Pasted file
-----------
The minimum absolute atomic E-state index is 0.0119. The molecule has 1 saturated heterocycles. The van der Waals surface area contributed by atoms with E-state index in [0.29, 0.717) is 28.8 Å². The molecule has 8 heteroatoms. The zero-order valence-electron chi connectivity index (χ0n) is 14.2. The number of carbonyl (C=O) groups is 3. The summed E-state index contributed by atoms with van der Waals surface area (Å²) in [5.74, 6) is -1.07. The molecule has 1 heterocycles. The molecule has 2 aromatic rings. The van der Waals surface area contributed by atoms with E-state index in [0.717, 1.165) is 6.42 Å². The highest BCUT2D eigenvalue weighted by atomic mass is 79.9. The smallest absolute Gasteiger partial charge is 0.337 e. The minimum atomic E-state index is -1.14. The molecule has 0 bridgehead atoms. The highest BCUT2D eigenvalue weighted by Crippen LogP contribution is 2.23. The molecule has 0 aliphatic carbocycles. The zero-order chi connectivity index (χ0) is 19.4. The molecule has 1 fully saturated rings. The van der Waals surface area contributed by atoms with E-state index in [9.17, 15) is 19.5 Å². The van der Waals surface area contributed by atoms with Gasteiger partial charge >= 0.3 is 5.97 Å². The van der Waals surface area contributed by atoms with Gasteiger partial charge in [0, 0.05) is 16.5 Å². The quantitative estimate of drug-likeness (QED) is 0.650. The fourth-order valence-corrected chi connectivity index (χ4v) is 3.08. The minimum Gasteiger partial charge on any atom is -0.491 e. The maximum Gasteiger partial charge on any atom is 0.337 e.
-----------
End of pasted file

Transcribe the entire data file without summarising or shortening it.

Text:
The minimum absolute atomic E-state index is 0.0119. The molecule has 1 saturated heterocycles. The van der Waals surface area contributed by atoms with E-state index in [0.29, 0.717) is 28.8 Å². The molecule has 8 heteroatoms. The zero-order valence-electron chi connectivity index (χ0n) is 14.2. The number of carbonyl (C=O) groups is 3. The summed E-state index contributed by atoms with van der Waals surface area (Å²) in [5.74, 6) is -1.07. The molecule has 1 heterocycles. The molecule has 2 aromatic rings. The van der Waals surface area contributed by atoms with E-state index in [0.717, 1.165) is 6.42 Å². The highest BCUT2D eigenvalue weighted by atomic mass is 79.9. The smallest absolute Gasteiger partial charge is 0.337 e. The minimum atomic E-state index is -1.14. The molecule has 0 bridgehead atoms. The highest BCUT2D eigenvalue weighted by Crippen LogP contribution is 2.23. The molecule has 0 aliphatic carbocycles. The zero-order chi connectivity index (χ0) is 19.4. The molecule has 1 fully saturated rings. The van der Waals surface area contributed by atoms with E-state index in [9.17, 15) is 19.5 Å². The van der Waals surface area contributed by atoms with Gasteiger partial charge >= 0.3 is 5.97 Å². The van der Waals surface area contributed by atoms with Gasteiger partial charge in [0, 0.05) is 16.5 Å². The quantitative estimate of drug-likeness (QED) is 0.650. The fourth-order valence-corrected chi connectivity index (χ4v) is 3.08. The minimum Gasteiger partial charge on any atom is -0.491 e. The maximum Gasteiger partial charge on any atom is 0.337 e.